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19thAsia Pacific Diabetes Conference

Melbourne, Australia

K Natasha

Bangladesh University of Health Sciences and Diabetic Association of Bangladesh, Bangladesh

Title: Pregnancy outcome in depressive and gdm subjects in bangladesh: a hospital based study


Biography: K Natasha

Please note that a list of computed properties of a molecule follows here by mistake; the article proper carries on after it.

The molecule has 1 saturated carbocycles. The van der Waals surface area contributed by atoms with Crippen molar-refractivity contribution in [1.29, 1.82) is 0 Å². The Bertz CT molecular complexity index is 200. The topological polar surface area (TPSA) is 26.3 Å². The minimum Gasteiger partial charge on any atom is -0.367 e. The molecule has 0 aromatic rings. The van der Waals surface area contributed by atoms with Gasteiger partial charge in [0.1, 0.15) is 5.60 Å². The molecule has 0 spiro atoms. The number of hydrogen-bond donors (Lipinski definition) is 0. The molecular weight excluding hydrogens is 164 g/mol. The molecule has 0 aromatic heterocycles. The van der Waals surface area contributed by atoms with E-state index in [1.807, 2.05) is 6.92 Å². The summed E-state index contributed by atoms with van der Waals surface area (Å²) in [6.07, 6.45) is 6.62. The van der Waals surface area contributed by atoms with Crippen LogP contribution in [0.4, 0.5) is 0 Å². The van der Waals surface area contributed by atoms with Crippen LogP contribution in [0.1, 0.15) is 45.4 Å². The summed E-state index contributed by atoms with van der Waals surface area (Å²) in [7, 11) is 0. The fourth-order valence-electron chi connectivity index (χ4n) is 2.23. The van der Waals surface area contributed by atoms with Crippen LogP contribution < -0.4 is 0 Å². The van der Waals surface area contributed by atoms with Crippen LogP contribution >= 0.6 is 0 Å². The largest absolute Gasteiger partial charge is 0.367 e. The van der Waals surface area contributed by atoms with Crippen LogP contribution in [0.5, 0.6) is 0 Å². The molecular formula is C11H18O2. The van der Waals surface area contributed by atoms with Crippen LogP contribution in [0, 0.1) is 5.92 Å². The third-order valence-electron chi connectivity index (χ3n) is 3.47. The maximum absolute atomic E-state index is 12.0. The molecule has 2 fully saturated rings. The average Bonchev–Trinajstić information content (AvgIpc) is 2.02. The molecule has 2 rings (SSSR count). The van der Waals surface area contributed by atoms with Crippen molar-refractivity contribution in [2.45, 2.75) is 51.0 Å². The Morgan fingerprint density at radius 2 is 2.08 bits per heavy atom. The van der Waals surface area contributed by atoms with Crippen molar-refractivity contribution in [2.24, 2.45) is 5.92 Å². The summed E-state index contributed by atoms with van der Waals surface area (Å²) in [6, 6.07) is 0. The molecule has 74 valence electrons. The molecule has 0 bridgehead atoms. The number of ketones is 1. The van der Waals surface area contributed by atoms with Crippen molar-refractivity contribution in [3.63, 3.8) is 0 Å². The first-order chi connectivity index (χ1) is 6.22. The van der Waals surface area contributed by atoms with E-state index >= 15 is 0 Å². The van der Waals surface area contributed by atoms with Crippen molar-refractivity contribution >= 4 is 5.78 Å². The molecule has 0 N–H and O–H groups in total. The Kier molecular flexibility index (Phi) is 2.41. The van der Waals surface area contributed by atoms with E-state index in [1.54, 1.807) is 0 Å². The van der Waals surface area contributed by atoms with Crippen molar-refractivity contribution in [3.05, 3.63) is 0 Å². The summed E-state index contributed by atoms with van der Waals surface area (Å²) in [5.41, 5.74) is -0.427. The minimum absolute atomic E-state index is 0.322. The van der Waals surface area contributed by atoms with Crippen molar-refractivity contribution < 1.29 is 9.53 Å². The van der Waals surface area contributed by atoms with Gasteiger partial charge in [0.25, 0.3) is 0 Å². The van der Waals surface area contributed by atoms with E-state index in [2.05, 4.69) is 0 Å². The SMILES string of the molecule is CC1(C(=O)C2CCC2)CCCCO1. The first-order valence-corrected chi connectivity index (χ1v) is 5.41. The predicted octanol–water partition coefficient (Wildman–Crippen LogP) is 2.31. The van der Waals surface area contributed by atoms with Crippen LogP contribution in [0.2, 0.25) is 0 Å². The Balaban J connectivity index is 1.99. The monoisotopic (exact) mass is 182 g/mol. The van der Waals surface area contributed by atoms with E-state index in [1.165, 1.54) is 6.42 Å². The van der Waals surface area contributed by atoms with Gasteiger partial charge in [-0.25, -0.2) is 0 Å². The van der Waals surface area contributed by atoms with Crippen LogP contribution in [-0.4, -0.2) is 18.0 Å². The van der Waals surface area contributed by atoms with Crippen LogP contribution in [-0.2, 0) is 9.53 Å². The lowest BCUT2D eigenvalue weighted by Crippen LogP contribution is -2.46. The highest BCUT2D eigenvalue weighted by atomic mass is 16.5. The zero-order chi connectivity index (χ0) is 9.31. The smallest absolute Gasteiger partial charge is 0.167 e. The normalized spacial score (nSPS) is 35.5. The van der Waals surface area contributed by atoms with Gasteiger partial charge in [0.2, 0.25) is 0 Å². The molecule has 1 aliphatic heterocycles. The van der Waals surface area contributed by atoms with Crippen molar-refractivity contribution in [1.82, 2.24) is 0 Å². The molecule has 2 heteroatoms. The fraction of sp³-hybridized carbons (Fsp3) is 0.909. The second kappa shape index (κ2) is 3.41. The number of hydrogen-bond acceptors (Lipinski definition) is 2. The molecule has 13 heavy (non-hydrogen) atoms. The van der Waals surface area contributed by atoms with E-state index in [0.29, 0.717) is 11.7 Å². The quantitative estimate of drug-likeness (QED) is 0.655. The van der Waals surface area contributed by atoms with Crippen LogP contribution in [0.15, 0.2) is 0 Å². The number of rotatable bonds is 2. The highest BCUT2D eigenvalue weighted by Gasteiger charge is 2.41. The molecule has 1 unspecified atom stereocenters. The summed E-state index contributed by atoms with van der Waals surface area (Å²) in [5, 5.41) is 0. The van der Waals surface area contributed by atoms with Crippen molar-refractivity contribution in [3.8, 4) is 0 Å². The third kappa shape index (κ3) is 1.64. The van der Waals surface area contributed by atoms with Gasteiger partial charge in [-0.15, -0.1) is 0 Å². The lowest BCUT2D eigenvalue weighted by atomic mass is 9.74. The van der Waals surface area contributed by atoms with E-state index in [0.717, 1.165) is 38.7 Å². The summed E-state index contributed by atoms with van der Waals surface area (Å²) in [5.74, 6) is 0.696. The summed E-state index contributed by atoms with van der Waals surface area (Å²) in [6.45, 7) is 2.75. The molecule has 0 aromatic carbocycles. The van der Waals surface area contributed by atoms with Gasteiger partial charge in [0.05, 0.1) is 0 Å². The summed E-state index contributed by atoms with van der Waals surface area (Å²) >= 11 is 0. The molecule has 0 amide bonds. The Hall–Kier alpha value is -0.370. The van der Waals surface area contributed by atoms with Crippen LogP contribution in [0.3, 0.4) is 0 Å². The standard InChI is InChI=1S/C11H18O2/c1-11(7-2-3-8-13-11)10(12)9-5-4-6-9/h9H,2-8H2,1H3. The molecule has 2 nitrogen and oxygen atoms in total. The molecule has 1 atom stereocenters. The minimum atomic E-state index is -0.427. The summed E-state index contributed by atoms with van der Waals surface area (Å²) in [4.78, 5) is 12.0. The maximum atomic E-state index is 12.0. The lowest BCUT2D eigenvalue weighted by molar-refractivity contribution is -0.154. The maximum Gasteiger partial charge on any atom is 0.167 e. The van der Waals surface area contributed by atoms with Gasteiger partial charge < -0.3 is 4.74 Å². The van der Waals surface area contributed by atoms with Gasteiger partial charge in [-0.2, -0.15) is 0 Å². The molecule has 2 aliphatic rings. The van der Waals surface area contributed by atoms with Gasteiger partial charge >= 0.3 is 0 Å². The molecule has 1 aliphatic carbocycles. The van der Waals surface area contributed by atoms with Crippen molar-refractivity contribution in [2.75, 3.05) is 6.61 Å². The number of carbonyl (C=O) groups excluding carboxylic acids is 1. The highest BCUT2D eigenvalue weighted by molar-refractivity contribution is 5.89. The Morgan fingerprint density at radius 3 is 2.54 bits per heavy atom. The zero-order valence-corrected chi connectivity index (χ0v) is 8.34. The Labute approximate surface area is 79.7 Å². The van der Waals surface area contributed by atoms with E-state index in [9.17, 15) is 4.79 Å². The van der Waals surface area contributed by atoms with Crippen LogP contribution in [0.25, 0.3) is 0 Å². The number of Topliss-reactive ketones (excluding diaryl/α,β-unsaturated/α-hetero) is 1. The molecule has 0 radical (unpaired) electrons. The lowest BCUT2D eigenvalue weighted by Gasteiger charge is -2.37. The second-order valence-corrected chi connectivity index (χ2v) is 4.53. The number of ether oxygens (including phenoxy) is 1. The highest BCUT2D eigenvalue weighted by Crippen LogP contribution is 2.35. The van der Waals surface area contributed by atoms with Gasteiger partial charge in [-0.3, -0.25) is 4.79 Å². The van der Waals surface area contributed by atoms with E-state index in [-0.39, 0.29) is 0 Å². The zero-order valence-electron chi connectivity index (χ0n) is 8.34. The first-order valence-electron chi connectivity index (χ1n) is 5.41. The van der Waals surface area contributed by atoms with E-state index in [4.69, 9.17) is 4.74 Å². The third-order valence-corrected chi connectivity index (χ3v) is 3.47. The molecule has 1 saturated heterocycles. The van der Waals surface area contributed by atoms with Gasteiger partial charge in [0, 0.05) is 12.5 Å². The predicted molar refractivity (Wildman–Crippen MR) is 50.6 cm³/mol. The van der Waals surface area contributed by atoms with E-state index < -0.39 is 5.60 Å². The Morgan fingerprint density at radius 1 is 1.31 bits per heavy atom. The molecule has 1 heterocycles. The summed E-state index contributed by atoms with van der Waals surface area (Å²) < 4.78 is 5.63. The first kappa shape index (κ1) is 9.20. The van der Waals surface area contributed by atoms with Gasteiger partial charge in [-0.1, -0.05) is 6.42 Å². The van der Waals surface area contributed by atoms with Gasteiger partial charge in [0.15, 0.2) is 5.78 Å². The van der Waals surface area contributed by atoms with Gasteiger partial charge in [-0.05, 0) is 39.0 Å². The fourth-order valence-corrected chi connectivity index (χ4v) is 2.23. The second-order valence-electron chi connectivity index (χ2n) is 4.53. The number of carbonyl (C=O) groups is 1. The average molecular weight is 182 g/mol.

In Bangladesh the prevalence rate of depression in adults is 4.6%. Diabetes (7.4%) is also alarming but the actual prevalence rate of both diseases in pregnancy is still lacking, though they are common and result in serious consequences for mother and foetus. To our knowledge there has been a little research regarding this even in South Asia. This study tried to find out the outcome of pregnancy with depression and Gestational Diabetes Mellitus (GDM). Method: A total of 748 pregnant women participated. They were followed up from their 1st visit to 1st week after delivery for at least 3 checkups. Depressive symptoms was scored following MADRS scale (0-12=not, 13-19=mildly, 20-34=moderately, 35-60=severely - depressed). Blood glucose was measured following WHO criteria. Delivery procedure, Birth weight and APGAR score at 1st and 5th minute were assessed for the neonate. Results: Prevalence of depression among subjects was 12.69%. The rate was higher in GDM (n 366) (21.73%) than NGDM (n 382) subjects (7.73%). Over all mean depressive score was higher at 3 stages in GDM group. Rate of caesarean section, number of live birth, and birth weight was higher but APGAR score at 2 stages were lower in GDM group than NGDM. Mean age, parity and birth weight were higher but mean education years, mean APGAR scores at both time period was lower in depressed groups (all 3 stages) than non-depressed. Pregnant who were depressed specially in last trimester seem to have more rate of CS. There was significant association with depressive scores with gestational age and birth weight. Conclusion: Elevated prevalence rate of depression in pregnancy which was greater than assumed. And pregnancy outcomes were strongly associated with GDM and Depression. Developing countries do not focus much on mental health but it is becoming ultimate necessity for future.